Mississippi Farms Pay Overdue Wages to Black Workers

Dozens of farms paid more than $500,000 in back wages, plus more in civil penalties.

Young cotton plants at a farm in Bolton, Miss., July 13, 2018.
Young cotton plants at a farm in Bolton, Miss., July 13, 2018.
AP Photo/Rogelio V. Solis, File

JACKSON, Miss. (AP) — Forty-four farms in Mississippi exploited local Black workers by paying higher wages to immigrants who were in the United States on temporary work visas, the U.S. Labor Department said Wednesday.

The department announced it completed investigations that it began last year in the rural flatlands of the Mississippi Delta, one of the poorest areas of the U.S.

The 44 farms include catfish growers and operations that raise crops such as rice, soybeans and corn. They have paid $505,540 in back wages for 161 workers, plus $341,838 in civil penalties, the department said.

"The outcome of these investigations confirms that employers in the Mississippi Delta denied a large number of marginalized farmworkers their lawful wages, and in some cases, violated the rights of U.S. workers by giving temporary guest workers preferential treatment," said Audrey Hall, district director of the Wage and Hour Division in Jackson, Mississippi.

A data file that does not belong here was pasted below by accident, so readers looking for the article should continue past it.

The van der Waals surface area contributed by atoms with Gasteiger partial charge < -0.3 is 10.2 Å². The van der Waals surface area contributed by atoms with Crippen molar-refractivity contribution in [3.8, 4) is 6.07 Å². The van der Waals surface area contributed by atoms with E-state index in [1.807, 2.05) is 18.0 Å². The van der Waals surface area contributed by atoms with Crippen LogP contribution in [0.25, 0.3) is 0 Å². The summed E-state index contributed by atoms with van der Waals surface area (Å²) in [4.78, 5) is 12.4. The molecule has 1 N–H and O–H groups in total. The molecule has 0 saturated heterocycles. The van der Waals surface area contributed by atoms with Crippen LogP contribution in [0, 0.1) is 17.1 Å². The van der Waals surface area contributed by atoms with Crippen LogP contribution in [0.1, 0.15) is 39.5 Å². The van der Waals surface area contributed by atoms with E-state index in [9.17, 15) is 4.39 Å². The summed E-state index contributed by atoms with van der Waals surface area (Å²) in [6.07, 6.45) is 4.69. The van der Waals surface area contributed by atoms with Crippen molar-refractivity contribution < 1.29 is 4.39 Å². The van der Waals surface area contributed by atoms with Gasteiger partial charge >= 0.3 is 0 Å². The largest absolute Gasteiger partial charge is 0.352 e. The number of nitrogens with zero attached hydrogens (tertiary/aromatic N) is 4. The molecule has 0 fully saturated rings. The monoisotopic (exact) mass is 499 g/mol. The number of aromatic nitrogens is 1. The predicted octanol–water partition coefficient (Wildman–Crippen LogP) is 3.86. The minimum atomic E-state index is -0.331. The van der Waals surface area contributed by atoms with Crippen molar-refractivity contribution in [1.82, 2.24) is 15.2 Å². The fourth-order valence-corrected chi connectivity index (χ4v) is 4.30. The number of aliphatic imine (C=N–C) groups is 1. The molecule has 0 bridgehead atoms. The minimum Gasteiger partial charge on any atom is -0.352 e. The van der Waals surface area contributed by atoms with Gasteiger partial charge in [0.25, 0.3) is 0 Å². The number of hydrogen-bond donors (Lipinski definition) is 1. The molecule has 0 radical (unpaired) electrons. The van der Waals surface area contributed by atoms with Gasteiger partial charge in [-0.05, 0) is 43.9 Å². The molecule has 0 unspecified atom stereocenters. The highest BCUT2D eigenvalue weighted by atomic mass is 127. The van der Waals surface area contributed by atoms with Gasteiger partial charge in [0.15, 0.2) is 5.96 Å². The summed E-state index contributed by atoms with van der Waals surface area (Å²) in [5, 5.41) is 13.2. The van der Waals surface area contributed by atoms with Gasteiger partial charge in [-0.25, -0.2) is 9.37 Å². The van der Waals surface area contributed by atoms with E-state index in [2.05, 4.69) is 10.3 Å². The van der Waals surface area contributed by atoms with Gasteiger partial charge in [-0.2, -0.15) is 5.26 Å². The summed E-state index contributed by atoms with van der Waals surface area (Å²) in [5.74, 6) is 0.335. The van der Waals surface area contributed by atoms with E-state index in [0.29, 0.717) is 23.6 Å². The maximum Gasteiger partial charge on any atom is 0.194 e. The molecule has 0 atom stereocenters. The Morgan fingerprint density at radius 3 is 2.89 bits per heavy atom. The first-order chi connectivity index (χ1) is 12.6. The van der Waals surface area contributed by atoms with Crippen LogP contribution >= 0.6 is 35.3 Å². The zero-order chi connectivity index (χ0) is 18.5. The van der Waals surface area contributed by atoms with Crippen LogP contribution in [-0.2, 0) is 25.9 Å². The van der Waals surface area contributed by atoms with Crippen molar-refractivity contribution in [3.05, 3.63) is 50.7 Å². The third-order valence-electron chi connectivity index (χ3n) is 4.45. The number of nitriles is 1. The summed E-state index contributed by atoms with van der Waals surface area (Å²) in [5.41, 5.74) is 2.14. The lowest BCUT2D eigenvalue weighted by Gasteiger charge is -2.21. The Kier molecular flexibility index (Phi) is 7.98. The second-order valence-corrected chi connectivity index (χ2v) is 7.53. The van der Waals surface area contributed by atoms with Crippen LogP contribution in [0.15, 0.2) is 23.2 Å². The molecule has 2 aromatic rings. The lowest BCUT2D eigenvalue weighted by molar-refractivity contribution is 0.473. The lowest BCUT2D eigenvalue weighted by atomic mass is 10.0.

The Labor Department announced its findings six months after two agriculture businesses in the Delta settled lawsuits filed on behalf of local Black farmworkers over claims that farms hired white laborers from South Africa and paid them more than the local Black employees for the same type of work.

The Labor Department said Wednesday that its investigations found employers violated several requirements of the H-2A visa program, including by failing to pay the required wages to U.S. workers in jobs similar to those held by immigrants.

The department also said the farms did not disclose all conditions of employment, failed to provide accurate anticipated hours of work and bonus opportunities, made illegal pay deductions, failed to provide required reimbursements for travel expenses and failed to comply with recordkeeping requirements.

Mississippi Center for Justice filed one of the lawsuits that was settled last year. The center collaborated with the Labor Department to protect the exploited workers, said Juan Coria, department's Atlanta-based regional administrator.

Hall praised local Black farmworkers for speaking out about the problems.

"The courage they showed has helped workers across the Delta finally receive their long overdue wages," Hall said.

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